Current Measurement for Low-Power Applications

For low-power applications, current consumption and measurement is very important to ensure the target board can run as expected. There are several tools to achieve this purpose. As a maker, I choose to design a current-to-voltage converter by using a shut-resistor and an OP-AMP.

Low-power applications usually consume few uA to tens of mA. So, I prefer the converter to be able to measure from few uA to 20mA without changing OP-AMP gain. TI INA225 seems good for my target. The gain is set to 100X and the shut-resistor is 10 ohm, so 1V is got per mA. This is good since the voltage reading on oscilloscope can be easily converted to mA.

In order for INA225 to output 20V (VOUT) for maximum 20mA load, the operating voltage of INA225 must be higher than 20V. For this, a boost converter is used to convert the input voltage (usually 3V) to 22V and then a LDO is used to regulate it to 20.4V. The power supply to OP-AMP, boost and LDO can be from input power source (VIN) or from an aux power source (VAUX). This feature is useful when a coin-cell battery is used. I don't want these circuit to affect the performance of coin-cell battery.

To test it. An ANT+ target board is connected to VOUT. The target will transmit RF signal at 4Hz. We can see the peak voltage is about 12.2V which means 12.2mA. And the period is about 250ms.

KNOWN ISSUE: Everything seems working fine. But I found there is an offset voltage output, about 14mV, when no load. I guess this is caused by the offset voltage of INA225. Mmmm... calibration seems required for few uA measurement. Well, at least this converter is still very useful for tens of uA to 20mA measurement.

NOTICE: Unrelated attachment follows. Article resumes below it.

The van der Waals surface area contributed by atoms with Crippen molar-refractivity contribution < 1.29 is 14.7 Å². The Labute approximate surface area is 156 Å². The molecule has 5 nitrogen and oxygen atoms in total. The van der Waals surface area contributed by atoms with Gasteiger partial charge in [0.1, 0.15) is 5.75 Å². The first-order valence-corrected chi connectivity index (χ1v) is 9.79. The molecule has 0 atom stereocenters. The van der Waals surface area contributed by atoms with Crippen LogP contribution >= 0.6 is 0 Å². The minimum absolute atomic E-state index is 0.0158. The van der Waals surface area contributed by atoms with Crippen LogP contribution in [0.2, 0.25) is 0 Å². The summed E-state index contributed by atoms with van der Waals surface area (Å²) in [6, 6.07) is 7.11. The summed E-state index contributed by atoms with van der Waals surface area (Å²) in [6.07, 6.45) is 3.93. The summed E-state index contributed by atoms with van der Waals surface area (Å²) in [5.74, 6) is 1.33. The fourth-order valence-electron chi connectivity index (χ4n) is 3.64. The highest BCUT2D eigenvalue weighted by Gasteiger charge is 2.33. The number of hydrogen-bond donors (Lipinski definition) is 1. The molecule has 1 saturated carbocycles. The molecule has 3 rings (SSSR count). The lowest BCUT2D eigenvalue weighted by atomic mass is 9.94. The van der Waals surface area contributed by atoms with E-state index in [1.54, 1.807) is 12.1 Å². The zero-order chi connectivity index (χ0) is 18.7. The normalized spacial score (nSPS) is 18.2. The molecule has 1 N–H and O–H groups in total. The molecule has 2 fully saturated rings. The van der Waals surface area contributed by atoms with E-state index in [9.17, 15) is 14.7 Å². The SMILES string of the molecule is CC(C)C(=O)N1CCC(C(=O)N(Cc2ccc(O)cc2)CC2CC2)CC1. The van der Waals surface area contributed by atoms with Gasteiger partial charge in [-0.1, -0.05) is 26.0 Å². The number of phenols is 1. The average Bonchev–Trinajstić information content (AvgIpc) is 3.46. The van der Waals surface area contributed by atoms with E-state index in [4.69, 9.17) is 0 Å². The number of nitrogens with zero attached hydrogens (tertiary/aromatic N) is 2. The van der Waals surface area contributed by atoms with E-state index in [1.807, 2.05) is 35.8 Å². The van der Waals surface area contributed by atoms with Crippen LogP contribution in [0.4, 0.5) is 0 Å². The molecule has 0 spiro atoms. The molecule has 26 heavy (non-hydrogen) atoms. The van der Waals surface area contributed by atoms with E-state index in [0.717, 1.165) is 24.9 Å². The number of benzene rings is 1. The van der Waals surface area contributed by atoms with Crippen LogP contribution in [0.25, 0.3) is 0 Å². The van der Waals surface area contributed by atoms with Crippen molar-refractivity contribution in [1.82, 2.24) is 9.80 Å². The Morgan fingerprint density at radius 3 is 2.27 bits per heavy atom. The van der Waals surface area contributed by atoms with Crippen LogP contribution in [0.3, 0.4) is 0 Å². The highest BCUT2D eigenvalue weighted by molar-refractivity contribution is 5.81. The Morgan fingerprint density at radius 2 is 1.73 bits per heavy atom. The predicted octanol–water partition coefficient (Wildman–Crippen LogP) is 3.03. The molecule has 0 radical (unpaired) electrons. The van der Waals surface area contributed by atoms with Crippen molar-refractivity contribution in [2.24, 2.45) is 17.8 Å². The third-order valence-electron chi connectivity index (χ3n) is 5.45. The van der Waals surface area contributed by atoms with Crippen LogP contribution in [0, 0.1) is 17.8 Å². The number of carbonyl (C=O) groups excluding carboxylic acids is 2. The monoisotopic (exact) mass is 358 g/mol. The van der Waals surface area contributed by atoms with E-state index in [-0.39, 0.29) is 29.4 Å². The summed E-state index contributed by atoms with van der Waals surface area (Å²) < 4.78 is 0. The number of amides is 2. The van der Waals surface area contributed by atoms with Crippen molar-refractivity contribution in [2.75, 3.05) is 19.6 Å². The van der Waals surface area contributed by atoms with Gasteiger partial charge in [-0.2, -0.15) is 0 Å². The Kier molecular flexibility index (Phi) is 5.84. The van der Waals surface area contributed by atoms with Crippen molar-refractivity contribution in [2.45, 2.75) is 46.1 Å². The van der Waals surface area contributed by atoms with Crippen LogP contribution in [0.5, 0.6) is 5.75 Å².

When 20mA is drained through shut-resistor, the voltage drop is about 0.2V since the resistance is 10 ohm. So, for 3V battery, the actual voltage applied to target is only 2.8V. This should be fine since the internal resistance of battery will become larger than 10 ohm as time goes by.

Also notice there are three resistors (R7=100, R8=500 and R9=1K ohm) can be selected by jumper. This is used to simulate the internal resistance of battery. When out of battery, the internal resistance of a battery will become quite large, usually hundreds of ohms. With this feature, I can estimate the performance of the bulk capacitors on target board. The bulk capacitors are required to provide instant power for RF transmission. So, this feature let me easily adjust bulk capacitance.